Department of Philosophy

Auburn Philosophical Society

AUPS meeting

The Auburn Philosophical Society consists of a group of professors, students, guest speakers and other guests that meets approximately every other Friday.  A typical meeting, a paper is presented and is followed by a period of questions and discussions. Anyone who is interested is invited to attend and participate. Contact: Eric Marcus, 844-3626; HC 6090.

Current Schedule of Speakers and Papers

Fall 2018

August 24: Keren Gorodeisky (Auburn) in Ross 136 at 3:00pm.

"On Liking Aesthetic Value" - We often describe our responses to films, novels, songs, buildings, landscapes, gardens, and other aesthetically valuable objects in terms of feelings: we “hate” them or “love” them, “admire” them, “enjoy” them, “detest” them, or find that they “leave us cold.” Most often, we communicate our aesthetic responses in terms of our likes and dislikes. Tradition has a succinct explanation of this way of speaking: aesthetic value is essentially connected to feeling, particularly to a certain kind of liking orpleasure. Is that true? Should we endorse a non-contingent connection between aesthetic value and a feeling of liking or pleasure? Call this The Affective Question.

September 7: Chris Buckman (Auburn) in Ross 136 at 3:00pm.

"Sovereignty in Levinas and Hobbes" - In the preface to Totality and Infinity, Emmanuel Levinas asks whether philosophical lucidity requires “catching sight of the permanent possibility of war,” engaging with the claim that the threat of violence grounds the moral order. Surely one of his unnamed interlocutors here is Thomas Hobbes, who reduces morality to a function of positive law and argues that subjects must transfer all rights to an absolute sovereign to escape the war of all against all. This paper aims to make explicit Levinas’s critique of Hobbes. Both thinkers explain their theories of sovereignty through interpretation of the biblical passage 1 Samuel 8. The explication of this connection sharpens our understanding of Levinas’s political philosophy.

September 21: Mike Bertrand (Auburn) in Ross 136 at 3:00pm.

"Two Concepts of Metaphysical Grounding" - The idea that some things ground, and so depend, on others looms large in contemporary metaphysics. Throughout its rapidly growing literature, it is widely assumed both that there is a single grounding relation doing the work we require, and that this relation is systematically analogous to causation. I argue for the existence of grounding double prevention cases and I claim that these cases reveal an intractable tension between these assumptions and other plausible claims about grounding. I think that we can best resolve the tension by giving up the assumption that there is a single grounding relation.

​October 19: Alan Baker (Swarthmore) in Ross 136 at 3:00pm.

"Do Mathematical Objects Play Any Epistemic Role?" - Mathematical platonists believe that abstract mathematical objects exist and that our core mathematical claims, such as 5 + 7 = 12, are literally true descriptions of these objects. In several books and papers, Jody Azzouni has formulated a challenge to platonism that he calls “The Epistemic Role Puzzle.” Azzouni argues that mathematical abstracta play no epistemic role in mathematical practice, hence we ought not to believe in their existence. In this paper, I evaluate Azzouni’s argument and connect it to various other contemporary epistemological arguments concerning mathematics. I conclude that a viable epistemological role for mathematical objects can be found if we move beyond pure mathematics and into the application of mathematics in science.​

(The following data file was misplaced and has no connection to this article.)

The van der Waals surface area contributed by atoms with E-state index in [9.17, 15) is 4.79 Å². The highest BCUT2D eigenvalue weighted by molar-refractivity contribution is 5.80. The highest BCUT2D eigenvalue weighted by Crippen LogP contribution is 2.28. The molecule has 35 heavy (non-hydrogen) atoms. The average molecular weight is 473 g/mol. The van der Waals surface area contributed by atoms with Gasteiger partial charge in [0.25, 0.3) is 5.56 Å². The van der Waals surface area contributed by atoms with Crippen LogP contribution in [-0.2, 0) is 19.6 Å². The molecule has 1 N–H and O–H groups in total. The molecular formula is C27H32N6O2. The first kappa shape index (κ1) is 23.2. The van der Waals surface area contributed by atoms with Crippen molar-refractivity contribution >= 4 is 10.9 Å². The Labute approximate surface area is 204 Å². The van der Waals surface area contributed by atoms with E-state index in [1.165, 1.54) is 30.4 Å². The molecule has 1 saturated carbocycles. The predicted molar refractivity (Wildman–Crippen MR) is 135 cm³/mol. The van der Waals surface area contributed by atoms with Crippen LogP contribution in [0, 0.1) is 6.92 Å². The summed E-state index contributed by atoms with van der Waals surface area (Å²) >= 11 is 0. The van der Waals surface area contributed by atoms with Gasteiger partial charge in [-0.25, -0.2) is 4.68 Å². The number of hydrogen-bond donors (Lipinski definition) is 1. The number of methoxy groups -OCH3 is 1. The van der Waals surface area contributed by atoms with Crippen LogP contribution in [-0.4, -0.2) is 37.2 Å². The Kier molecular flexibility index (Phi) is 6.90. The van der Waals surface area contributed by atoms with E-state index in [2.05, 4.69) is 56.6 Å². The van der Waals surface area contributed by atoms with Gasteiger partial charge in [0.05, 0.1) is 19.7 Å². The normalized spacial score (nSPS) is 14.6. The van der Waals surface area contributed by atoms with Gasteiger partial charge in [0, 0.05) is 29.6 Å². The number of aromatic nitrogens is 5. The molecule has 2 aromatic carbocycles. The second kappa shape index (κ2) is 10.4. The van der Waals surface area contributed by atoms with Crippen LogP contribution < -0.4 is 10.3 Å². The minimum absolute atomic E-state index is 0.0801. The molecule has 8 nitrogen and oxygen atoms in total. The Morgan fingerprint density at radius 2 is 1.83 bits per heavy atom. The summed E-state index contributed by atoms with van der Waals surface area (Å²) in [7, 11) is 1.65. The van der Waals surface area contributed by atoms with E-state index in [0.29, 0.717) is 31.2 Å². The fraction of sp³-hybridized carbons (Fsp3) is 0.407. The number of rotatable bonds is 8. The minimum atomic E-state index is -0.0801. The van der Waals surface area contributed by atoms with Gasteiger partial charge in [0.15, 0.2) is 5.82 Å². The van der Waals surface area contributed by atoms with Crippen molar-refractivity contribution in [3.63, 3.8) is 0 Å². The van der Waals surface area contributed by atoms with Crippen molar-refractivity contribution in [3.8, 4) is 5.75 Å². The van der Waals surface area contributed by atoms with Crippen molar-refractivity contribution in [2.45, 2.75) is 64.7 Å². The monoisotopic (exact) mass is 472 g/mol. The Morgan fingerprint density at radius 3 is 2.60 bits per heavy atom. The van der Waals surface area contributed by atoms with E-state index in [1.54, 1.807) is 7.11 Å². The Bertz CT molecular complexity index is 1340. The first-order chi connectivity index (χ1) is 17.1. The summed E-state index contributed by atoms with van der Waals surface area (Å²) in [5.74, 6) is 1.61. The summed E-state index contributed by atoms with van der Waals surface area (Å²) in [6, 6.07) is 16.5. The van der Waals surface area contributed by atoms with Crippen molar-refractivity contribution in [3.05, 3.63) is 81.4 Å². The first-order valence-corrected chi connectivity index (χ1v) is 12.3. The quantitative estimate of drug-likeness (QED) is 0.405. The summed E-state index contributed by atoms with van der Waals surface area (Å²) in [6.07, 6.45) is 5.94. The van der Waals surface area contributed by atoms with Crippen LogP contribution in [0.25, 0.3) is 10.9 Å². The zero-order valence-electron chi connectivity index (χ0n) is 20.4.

October 26: Mike Milona (Auburn) in Ross 136 at 3:00pm.

"Sentimental Perceptualism and the Armchair: A Sketch of a Comprehensive Moral Epistemology"​ - We seem to be able to acquire ethical knowledge by mere reflection, or "from the armchair."  But how?  This question is especially pressing for proponents of sentimental perceptualism, which is the view that ethical knowledge is rooted in affective experiences just as empirical knowledge is rooted in perception.  But while empirical knowledge seems partially explained by causal relations between perceptions and properties in the world, in armchair ethical inquiry, the relevant normative properties are typically not even present.  This paper shows how sentimental perceptualists can nevertheless provide a causal explanation of our reflective ethical knowledge.

November 8: Katharina Nieswandt (Concordia) in Mell 2550 at 4:00pm.

"Beyond Frontier Town: Private Property and Justice in Complex Economies" - The theories of Locke, Hume and Kant dominate contemporary philosophical discourse on property rights. This is particularly true of applied ethics, where these theories are used to settle issues from biotech patents to managerial obligations. I argue that this development is unfortunate because within these theories, the usual criticisms of private property aren’t even as much as intelligible. Locke, Hume and Kant, I attempt to show, develop claims about property considering people in a state of nature (a sort of ’frontier town’) and then apply these claims to a complex economy. This inference, I argue, has two problems: First, the two economies differ in important respects, so that very different claims about desert, fairness and social consequences will be plausible. Second, we’ll be considering the wrong kind of property: In Frontier Town, there only is self-sustenance property. Critics, however, object to private property in factors of production because they associate only this kind of property with systemic exploitation and an oppressive social order. I conclude that Frontier Town theories are unlikely to illuminate property issues in real economies.

November 9: Ulf Hlobil (Concordia) in Ross 136 at 3:00pm.